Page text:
CEDAR FALLS | Professors forced to take a disputed incentive package and resign from the University of Northern Iowa wonder if they might get their jobs back after a district court recently ruled that those incentives should have been negotiated through the faculty union.
A Polk County District judge recently affirmed an earlier ruling by the Iowa Public Employment Relations Board that those buyout terminations conducted during last year's budget cuts should have been negotiated with the union, not individually.
In the wake of academic program cuts, some faculty took a phased retirement or a so-called Early Separation Incentive Program, a lump sum equivalent to a year's salary, paid sick days and 18 months of insurance benefits.
Anne Lair, former head of UNI's French department, said she was "forced under duress" to accept the incentive package even though she was tenured.
"It was either that or face a layoff, meaning no income. Would you want to take that chance? I can't. I have a family to support," she said.
She took an assistant professor job at the University of Utah in Salt Lake Citym but it's a non-tenure track position. Lair said she's waiting for UNI to offer her position back.
"I lost a third of my income," she said, "but I did what I thought was least traumatizing for my family. We crossed the nation to get a job."
Lair said she still feels "insulted and humiliated" by the way UNI administration handled program cuts and faculty layoffs.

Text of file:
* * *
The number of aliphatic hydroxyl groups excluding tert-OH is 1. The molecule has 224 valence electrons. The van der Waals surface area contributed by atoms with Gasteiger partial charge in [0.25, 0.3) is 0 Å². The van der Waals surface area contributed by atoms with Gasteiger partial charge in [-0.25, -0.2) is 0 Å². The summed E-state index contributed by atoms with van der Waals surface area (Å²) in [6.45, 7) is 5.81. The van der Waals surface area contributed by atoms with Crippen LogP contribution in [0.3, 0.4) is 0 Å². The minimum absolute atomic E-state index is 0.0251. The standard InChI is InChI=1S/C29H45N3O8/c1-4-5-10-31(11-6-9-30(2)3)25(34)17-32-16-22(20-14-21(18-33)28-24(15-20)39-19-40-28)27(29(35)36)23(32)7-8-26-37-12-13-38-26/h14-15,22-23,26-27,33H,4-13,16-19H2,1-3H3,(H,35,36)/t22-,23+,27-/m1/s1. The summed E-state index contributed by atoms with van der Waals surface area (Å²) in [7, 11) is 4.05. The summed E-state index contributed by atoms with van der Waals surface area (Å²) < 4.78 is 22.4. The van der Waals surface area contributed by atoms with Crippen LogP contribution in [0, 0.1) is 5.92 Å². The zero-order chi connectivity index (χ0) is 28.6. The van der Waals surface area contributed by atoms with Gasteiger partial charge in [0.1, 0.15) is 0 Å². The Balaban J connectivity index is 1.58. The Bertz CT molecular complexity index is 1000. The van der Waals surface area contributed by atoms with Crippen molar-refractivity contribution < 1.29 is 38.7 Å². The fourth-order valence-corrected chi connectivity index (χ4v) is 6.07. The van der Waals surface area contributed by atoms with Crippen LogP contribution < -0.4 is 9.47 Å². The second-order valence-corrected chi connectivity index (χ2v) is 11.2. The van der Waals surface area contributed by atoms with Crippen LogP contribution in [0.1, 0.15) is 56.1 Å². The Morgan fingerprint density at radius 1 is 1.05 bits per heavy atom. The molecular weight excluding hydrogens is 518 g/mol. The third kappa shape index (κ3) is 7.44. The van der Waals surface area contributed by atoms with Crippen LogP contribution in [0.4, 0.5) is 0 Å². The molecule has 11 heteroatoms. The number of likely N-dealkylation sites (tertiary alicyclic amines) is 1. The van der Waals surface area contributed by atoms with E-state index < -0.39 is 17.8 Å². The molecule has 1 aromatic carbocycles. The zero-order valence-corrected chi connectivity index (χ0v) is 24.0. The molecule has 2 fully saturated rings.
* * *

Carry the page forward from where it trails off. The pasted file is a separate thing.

"Every single day until justice is done, I will continue to think about what happened at Northern Iowa and will never forget that episode in my life," she said.
Kenneth DeNault, who taught in UNI's now nonexistent geology department for 40 years, also took the incentive package and resigned with the hope that two younger faculty members could keep their positions.
"To have 40 years of your life thrown in the Dumpster without even a thank you ... the monetary cash isn't too much of an incentive," he said.
The Iowa Board of Regents is considering appealing the district judge's decision to the Iowa Supreme Court.
Eric Tabor, a spokesman from the Iowa Attorney General's office representing the regents, confirmed Wednesday that an appeal was being considered. The board has until Oct. 29 to decide whether to take the case to the Supreme Court.
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The University of Northern Iowa had no comment on the matter, and the Iowa Board of Regents did not respond to a request for an interview.
Joe Gorton, president of United Faculty, UNI's faculty union, said an appeal would be "a waste of time and taxpayers dollars."
But Gorton said United Faculty wants to have an "in-depth conversation" with the regents about the implications of the court ruling.
"We think this should reopen the conversation about the status of their employment," he said.
The declaratory order stems from controversial decisions in 2012 to address budget shortfalls by closing the Malcolm Price Laboratory School, cancel several academic programs and terminate professors’ employment.
In response to the terminations, United Faculty filed a complaint with the Iowa Public Employment Relations Board. IPERB ruled in favor of United Faculty on May 20, 2012.
That decision was appealed by the Board of Regents to the civil district court that ruled against the regents.
The ruling also could have broad implications for other Iowa public employees facing job termination.
See UNI FACULTY, page A2
Court: Union should have
been consulted about firings